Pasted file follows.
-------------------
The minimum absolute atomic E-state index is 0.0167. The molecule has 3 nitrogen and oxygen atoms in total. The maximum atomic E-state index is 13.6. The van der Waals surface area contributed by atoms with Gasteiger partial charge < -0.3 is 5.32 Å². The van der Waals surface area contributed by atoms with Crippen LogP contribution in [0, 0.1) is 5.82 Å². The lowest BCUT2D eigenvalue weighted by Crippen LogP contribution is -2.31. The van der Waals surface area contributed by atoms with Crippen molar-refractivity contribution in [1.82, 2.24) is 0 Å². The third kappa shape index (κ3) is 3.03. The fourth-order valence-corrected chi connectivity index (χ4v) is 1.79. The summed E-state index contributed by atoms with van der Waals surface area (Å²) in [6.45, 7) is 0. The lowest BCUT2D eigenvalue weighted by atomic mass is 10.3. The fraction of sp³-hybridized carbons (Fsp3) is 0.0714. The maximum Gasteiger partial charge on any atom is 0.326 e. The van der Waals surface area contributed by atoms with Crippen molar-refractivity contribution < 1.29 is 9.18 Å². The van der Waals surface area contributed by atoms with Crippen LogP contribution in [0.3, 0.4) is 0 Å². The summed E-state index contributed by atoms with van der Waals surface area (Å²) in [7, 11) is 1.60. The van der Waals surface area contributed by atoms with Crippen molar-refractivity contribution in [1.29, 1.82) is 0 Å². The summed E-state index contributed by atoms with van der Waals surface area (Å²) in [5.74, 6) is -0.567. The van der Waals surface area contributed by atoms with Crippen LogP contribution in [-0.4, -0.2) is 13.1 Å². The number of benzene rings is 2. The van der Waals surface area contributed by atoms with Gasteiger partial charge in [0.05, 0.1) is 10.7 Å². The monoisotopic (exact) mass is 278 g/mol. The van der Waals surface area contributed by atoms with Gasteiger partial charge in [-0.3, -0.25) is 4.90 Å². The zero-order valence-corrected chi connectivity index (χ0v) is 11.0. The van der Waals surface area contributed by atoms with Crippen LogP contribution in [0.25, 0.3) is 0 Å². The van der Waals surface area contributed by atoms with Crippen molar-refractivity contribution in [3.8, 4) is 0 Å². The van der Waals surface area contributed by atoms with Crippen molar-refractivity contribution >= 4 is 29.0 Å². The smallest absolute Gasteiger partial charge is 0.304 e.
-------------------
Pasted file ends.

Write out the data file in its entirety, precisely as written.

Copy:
The minimum absolute atomic E-state index is 0.0167. The molecule has 3 nitrogen and oxygen atoms in total. The maximum atomic E-state index is 13.6. The van der Waals surface area contributed by atoms with Gasteiger partial charge < -0.3 is 5.32 Å². The van der Waals surface area contributed by atoms with Crippen LogP contribution in [0, 0.1) is 5.82 Å². The lowest BCUT2D eigenvalue weighted by Crippen LogP contribution is -2.31. The van der Waals surface area contributed by atoms with Crippen molar-refractivity contribution in [1.82, 2.24) is 0 Å². The third kappa shape index (κ3) is 3.03. The fourth-order valence-corrected chi connectivity index (χ4v) is 1.79. The summed E-state index contributed by atoms with van der Waals surface area (Å²) in [6.45, 7) is 0. The lowest BCUT2D eigenvalue weighted by atomic mass is 10.3. The fraction of sp³-hybridized carbons (Fsp3) is 0.0714. The maximum Gasteiger partial charge on any atom is 0.326 e. The van der Waals surface area contributed by atoms with Crippen molar-refractivity contribution < 1.29 is 9.18 Å². The van der Waals surface area contributed by atoms with Crippen LogP contribution in [0.3, 0.4) is 0 Å². The summed E-state index contributed by atoms with van der Waals surface area (Å²) in [7, 11) is 1.60. The van der Waals surface area contributed by atoms with Crippen molar-refractivity contribution in [1.29, 1.82) is 0 Å². The summed E-state index contributed by atoms with van der Waals surface area (Å²) in [5.74, 6) is -0.567. The van der Waals surface area contributed by atoms with Crippen LogP contribution in [-0.4, -0.2) is 13.1 Å². The number of benzene rings is 2. The van der Waals surface area contributed by atoms with Gasteiger partial charge in [0.05, 0.1) is 10.7 Å². The monoisotopic (exact) mass is 278 g/mol. The van der Waals surface area contributed by atoms with Gasteiger partial charge in [-0.3, -0.25) is 4.90 Å². The zero-order valence-corrected chi connectivity index (χ0v) is 11.0. The van der Waals surface area contributed by atoms with Crippen LogP contribution in [0.25, 0.3) is 0 Å². The van der Waals surface area contributed by atoms with Crippen molar-refractivity contribution in [3.8, 4) is 0 Å². The van der Waals surface area contributed by atoms with Crippen molar-refractivity contribution >= 4 is 29.0 Å². The smallest absolute Gasteiger partial charge is 0.304 e.